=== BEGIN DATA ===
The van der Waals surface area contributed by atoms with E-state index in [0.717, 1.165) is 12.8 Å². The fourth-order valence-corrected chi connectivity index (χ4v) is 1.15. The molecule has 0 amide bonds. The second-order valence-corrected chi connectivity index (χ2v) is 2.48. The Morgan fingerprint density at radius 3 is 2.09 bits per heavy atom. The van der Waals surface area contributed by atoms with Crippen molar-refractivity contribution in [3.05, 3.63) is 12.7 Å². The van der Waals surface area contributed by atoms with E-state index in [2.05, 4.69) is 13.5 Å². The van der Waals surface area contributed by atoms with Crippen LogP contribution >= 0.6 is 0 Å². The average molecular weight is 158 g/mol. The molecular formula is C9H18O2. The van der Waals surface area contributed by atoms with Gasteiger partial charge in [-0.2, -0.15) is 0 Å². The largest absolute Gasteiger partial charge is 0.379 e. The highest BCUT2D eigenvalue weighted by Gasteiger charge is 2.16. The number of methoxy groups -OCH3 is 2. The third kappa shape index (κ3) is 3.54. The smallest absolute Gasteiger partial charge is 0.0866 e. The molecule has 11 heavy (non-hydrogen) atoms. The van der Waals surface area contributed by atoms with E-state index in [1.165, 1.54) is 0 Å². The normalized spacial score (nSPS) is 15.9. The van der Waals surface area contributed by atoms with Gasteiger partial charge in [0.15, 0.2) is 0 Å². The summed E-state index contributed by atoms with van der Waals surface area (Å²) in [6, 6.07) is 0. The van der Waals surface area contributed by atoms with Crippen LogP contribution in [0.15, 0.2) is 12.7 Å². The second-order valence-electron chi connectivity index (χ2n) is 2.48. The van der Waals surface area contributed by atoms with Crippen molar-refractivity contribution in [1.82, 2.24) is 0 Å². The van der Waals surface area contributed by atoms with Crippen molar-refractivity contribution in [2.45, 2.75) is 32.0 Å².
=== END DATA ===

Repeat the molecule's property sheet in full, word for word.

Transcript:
The van der Waals surface area contributed by atoms with E-state index in [0.717, 1.165) is 12.8 Å². The fourth-order valence-corrected chi connectivity index (χ4v) is 1.15. The molecule has 0 amide bonds. The second-order valence-corrected chi connectivity index (χ2v) is 2.48. The Morgan fingerprint density at radius 3 is 2.09 bits per heavy atom. The van der Waals surface area contributed by atoms with Crippen molar-refractivity contribution in [3.05, 3.63) is 12.7 Å². The van der Waals surface area contributed by atoms with E-state index in [2.05, 4.69) is 13.5 Å². The van der Waals surface area contributed by atoms with Crippen LogP contribution >= 0.6 is 0 Å². The average molecular weight is 158 g/mol. The molecular formula is C9H18O2. The van der Waals surface area contributed by atoms with Gasteiger partial charge in [-0.2, -0.15) is 0 Å². The largest absolute Gasteiger partial charge is 0.379 e. The highest BCUT2D eigenvalue weighted by Gasteiger charge is 2.16. The number of methoxy groups -OCH3 is 2. The third kappa shape index (κ3) is 3.54. The smallest absolute Gasteiger partial charge is 0.0866 e. The molecule has 11 heavy (non-hydrogen) atoms. The van der Waals surface area contributed by atoms with E-state index in [1.165, 1.54) is 0 Å². The normalized spacial score (nSPS) is 15.9. The van der Waals surface area contributed by atoms with Gasteiger partial charge in [0.15, 0.2) is 0 Å². The summed E-state index contributed by atoms with van der Waals surface area (Å²) in [6, 6.07) is 0. The van der Waals surface area contributed by atoms with Crippen LogP contribution in [0.15, 0.2) is 12.7 Å². The second-order valence-electron chi connectivity index (χ2n) is 2.48. The van der Waals surface area contributed by atoms with Crippen molar-refractivity contribution in [1.82, 2.24) is 0 Å². The van der Waals surface area contributed by atoms with Crippen molar-refractivity contribution in [2.45, 2.75) is 32.0 Å².